Uganda

Key facts

Hazards covered by anticipation    

Displacement and conflict | Drought | Epidemics | Floods

No. of people reached by anticipation (activations)

Start Network, Ebola: 316,232

Start Network, refugees: 58,072

Anticipation partners in country    

Uganda Red Cross Society | WFP | National Department for Relief, Disaster Preparedness and Management | Ministry of Water and Environment | Uganda National Meteorological Authority | Ministry of Gender, Labour and Social Development | Ministry of Agriculture, Animal Industries and Fisheries | Ministry of Local Government | Ministry of Planning, Finance and Economic Development

Inform Risk Index (2022)   

Hazard and exposure: 4.6

Vulnerability: 6.7

Lack of coping capacity: 7.0

Total: 6.0 (high)

Rank: 21

 

Photo: Uganda Red Cross Society

Country profile

Uganda is an equatorial country with a warm, tropical climate. The primary hazards that Ugandans face vary by region, but include floods (in the centre and the east, and along its major rivers), drought (especially in the north-east and centre), landslides and mudslides (along the Kenyan border in the east), epidemics, and earthquakes (along the western border).

Hundreds of thousands of people are also at risk from volcanic eruptions in the southwest, though there have been no eruptions in recent years and data on potential future eruptions is lacking. On average, 200,000 Ugandans are affected by disasters every year.

Uganda is a landlocked, low-income country, and the vast majority of people (approximately 84 per cent) live in rural areas. Approximately 20 per cent of the population lives below the poverty line. Upwards of 80 per cent are dependent on rain-fed agriculture, and the agricultural sector produces 25 per cent of Uganda’s gross domestic product.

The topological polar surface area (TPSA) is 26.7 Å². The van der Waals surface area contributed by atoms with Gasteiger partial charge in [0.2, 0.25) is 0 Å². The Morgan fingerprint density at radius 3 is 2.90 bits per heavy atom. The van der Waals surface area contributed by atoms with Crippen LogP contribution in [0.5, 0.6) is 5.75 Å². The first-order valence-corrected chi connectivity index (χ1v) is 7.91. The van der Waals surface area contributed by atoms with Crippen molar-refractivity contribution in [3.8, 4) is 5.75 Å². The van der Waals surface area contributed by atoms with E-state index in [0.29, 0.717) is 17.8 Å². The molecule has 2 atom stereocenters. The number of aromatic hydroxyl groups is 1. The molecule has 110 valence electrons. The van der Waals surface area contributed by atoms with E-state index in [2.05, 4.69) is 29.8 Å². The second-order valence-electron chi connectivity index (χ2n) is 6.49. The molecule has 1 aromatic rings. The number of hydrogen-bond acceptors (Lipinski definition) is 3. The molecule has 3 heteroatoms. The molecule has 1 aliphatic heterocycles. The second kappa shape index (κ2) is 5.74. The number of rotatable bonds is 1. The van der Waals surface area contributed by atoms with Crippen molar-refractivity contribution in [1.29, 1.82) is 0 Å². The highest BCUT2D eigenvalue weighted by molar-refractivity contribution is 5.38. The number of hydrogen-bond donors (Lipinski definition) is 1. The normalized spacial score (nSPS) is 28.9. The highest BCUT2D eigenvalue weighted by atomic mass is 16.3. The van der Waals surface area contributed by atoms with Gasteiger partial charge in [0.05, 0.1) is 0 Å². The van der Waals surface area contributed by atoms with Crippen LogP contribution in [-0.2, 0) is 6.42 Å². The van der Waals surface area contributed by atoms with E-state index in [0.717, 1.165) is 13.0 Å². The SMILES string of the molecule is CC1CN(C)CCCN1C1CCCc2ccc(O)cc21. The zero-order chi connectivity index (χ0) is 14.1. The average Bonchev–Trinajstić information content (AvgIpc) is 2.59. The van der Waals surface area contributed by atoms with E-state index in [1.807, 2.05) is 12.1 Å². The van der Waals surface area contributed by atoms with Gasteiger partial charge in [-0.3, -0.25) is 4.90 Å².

Although food insecurity is not a chronic problem in most areas - 89 per cent of the population is considered food secure - drought and floods periodically threaten agricultural production, and hence food security. The impacts of drought are exacerbated by desertification and environmental degradation. Floods, such as those experienced in 2007, lead to fatalities and cause major damage to crops and infrastructure (such as schools).

Projects

Strengthening shock-sensitive systems in Karamoja

In 2020, WFP began supporting multi-sectoral anticipatory action to address the cross-cutting impacts of drought. An important innovation will be to assess the capacity of national social protection instruments as potential anticipatory actions, including unconditional cash transfers and labour-intensive public works.

Innovative approaches to response preparedness 

The Uganda Red Cross Society was one of the first National Societies to pilot forecast-based financing. Building on work started in 2014, the 'Innovative approaches to response preparedness' (IARP) project began in 2018 to develop Early Action Protocols (EAPs) for floods and for drought.

Anticipation of Ebola

In 2018, the Start Network provided £165,000 in anticipatory funding to Care International and Relief International to prevent the spread of Ebola from the neighbouring Democratic Republic of the Congo. The organizations conducted a rapid 'knowledge attitude practices' assessment with refugees and provided training to local health workers, reaching over 300,000 people (alert 254).

Anticipation of refugees

In 2016, the Start Network funded Action Against Hunger, Oxfam and Save the Children in anticipation of refugees entering Uganda because of the conflict in neighbouring South Sudan. The organizations provided non-food items, and psychosocial, nutritional and WASH/hygiene support to vulnerable individuals, reaching over 58,000 people (alert 096).